Statue of Dr Sun
Statue of Dr Sun
Inside Sun Yat-Sen Memorial Hall
Change of guard ceremony in Sun Yat-Sen Memorial Hall
Change of guard ceremony in Sun Yat-Sen Memorial Hall
Change of guard ceremony in Sun Yat-Sen Memorial Hall
Change of guard ceremony in Sun Yat-Sen Memorial Hall
Change of guard ceremony in Sun Yat-Sen Memorial Hall
Change of guard ceremony in Sun Yat-Sen Memorial Hall
Main entrance to Sun Yat-Sen Memorial Hall
Me at the main entrance to Sun Yat-Sen Memorial Hall
Me with Taipei 101
Sun Yat-Sen Memorial Hall
Taipei 101 is within walking distance from Sun Yat-Sen Memorial Hall. The journey towards Taipei 101 will pass through the City Hall and some governmental office in Taipei. We had to go through a shopping mall – Shin Kong Mitsukoshi (新光三越to get to Taipei 101. Since we were already at Shin Kong Mitsukoshi  my friend and I decided to walk around a little. Shin Kong Mitsukoshi essentially is a mega shopping area, consisting of a few blocks of shopping malls, each with 7 storeys. There are practically every for everyone here. There are also several open spaces, where we saw a few events ongoing at the same time. Shoppers would need to cater for at least half a day to shop to their heart’s content here. Well as for my friend and I we were merely passing through.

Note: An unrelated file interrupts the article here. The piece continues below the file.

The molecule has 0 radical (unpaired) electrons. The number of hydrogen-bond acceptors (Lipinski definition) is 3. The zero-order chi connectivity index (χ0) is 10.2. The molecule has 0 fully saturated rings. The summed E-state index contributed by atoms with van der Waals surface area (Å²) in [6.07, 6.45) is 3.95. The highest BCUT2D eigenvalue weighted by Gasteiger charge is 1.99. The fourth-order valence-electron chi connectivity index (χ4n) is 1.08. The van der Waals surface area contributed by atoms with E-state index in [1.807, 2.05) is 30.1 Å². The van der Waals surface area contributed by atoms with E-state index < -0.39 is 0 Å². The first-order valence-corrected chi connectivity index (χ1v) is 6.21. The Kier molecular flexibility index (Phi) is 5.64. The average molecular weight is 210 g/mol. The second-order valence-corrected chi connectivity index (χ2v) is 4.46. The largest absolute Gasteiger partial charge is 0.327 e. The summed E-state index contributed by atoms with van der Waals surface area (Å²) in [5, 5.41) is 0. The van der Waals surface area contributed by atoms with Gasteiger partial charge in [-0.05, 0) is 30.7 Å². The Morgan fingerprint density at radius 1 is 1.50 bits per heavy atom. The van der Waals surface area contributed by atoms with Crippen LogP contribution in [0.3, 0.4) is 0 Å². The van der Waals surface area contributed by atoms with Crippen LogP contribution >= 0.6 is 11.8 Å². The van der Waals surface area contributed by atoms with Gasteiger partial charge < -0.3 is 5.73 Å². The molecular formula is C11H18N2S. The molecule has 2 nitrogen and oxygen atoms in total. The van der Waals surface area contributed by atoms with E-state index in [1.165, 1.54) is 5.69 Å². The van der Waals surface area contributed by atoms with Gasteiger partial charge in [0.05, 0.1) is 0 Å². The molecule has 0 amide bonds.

Walking towards Shin Kong Mitsukoshi
Shin Kong Mitsukoshi
Shin Kong Mitsukoshi
Shin Kong Mitsukoshi
Shin Kong Mitsukoshi
Shin Kong Mitsukoshi overlooking Taipei 101
Shin Kong Mitsukoshi